Imagine you get an invite to the White House to dine with the US president. It is an honour reserved for very few people. You dress up, you are on your best behaviour, hoping to sit in the state dining room where celebrities, world leaders and giants of history have shared the same honour. You arrive and are awestruck by the most famous house on the planet. Eventually, the president enters and so does the main course … Filet-O-Fish and Big Macs?
That is what happened when the Clemson Tigers, winners of the college football championship, came to the White House in January 2019.
“We have pizzas, we have 300 hamburgers, many, many french fries, all of our favourite foods,” Trump boasted to reporters as an array of culinary delights from restaurant chains KFC, McDonald’s, Wendy’s and Burger King sat in front of him on silver platters. Trump told them he had no choice and the fast food, getting colder and colder with every word he spoke, was the result of a partial government shutdown that forced the closure of the White House kitchen.
Press Secretary Sarah Sanders would later say the president paid for the meal himself which is perhaps why Taco Bell’s pricey Double Steak Melt Deluxe box was not on the menu.
Greenland’s for sale?
It sounds like the beginning of a joke: the US president wants to buy Greenland. Whispers about the strange request started trickling out in August, 2019. However, after a Wall Street Journal story cited sources saying it was true, once again, Trump found himself in the middle of an awkward quarrel with a close NATO ally. This time, it was Denmark, the kingdom that oversees the northern territory.
“Essentially, it’s a large real estate deal,” the businessman-president confirmed to reporters after much speculation. He also suggested it would give the US a strategic advantage in the Arctic. Still, the Danish government was not impressed.
“Greenland is not for sale,” Prime Minister Mette Frederiksen shot back in an interview. “I strongly hope that this is not meant seriously.” Trump would later call her response “nasty” but not before he cancelled a planned presidential trip to the Scandinavian country. And with that, the great Danish-American conflict of 2019 was finally over.
Trump’s spats with world leaders and Democrats were hallmarks of his four years in office. But his fondness for petty disputes often crept into the downright weird and in September 2019, that is exactly what happened.
As Hurricane Dorian approached the US, Trump tweeted that “South Carolina, North Carolina, Georgia and Alabama” would be affected. That was apparently news to people in Alabama who began preparing for the worst. But it also precipitated a stunned National Hurricane Center (NHC) to tweet that Alabama, “will NOT see any impacts from Dorian” which ultimately turned out to be true.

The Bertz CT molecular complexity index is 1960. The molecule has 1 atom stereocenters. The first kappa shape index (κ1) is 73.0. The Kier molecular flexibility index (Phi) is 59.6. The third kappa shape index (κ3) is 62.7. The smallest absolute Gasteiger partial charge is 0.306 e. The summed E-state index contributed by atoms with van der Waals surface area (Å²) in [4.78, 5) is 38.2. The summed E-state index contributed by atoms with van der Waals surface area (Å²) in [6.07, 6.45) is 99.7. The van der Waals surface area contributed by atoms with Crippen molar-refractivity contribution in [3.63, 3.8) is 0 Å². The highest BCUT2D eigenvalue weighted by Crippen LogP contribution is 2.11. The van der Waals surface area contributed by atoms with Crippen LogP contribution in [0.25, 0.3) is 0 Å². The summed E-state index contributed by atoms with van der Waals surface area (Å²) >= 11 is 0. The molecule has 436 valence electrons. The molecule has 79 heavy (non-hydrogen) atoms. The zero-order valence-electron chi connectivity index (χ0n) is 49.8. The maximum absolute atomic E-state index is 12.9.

Unwilling to concede and frustrated by the rebuttal, Trump gathered reporters into the Oval Office three days later to explain why he made the prediction. As he spoke, he held up a NHC map from August that showed the projected path of the hurricane which ended in Florida. Someone, however, had apparently taken a Sharpie and doctored the map by extending the hurricane’s path into, you guessed it, Alabama. As puzzled reporters looked on, Trump motioned to, without a hint of humour, the map with the Sharpie line.
When later asked about who added it, Trump simply said, “I don’t know.” Historians will remember the moment as “SharpieGate”.
Home Alone 2
Before taking the oath of office, Trump’s fame was partly due to his reality TV show, The Apprentice. But he also loved making cameos in Hollywood films. One of those movies was 1992’s Home Alone 2: Lost in New York.
The film’s producers probably never thought that cameo would cause an international incident years later when Canada’s national broadcaster, CBC, cut it for time from a holiday re-airing in December 2019.
Prompted by angry Trump supporters, the president’s son, Don Jr, took to Instagram accusing the CBC of being “absolutely pathetic”. President Trump later tweeted about the controversy joking that Canada’s Prime Minister Justin Trudeau was behind the move because, “I guess Justin T doesn’t much like my making him pay up on NATO or Trade!”
In the wake of the January 6, 2021 riots at the US Capitol, Home Alone 2 star McCaulay Culkin endorsed internet calls to digitally remove Trump from the films.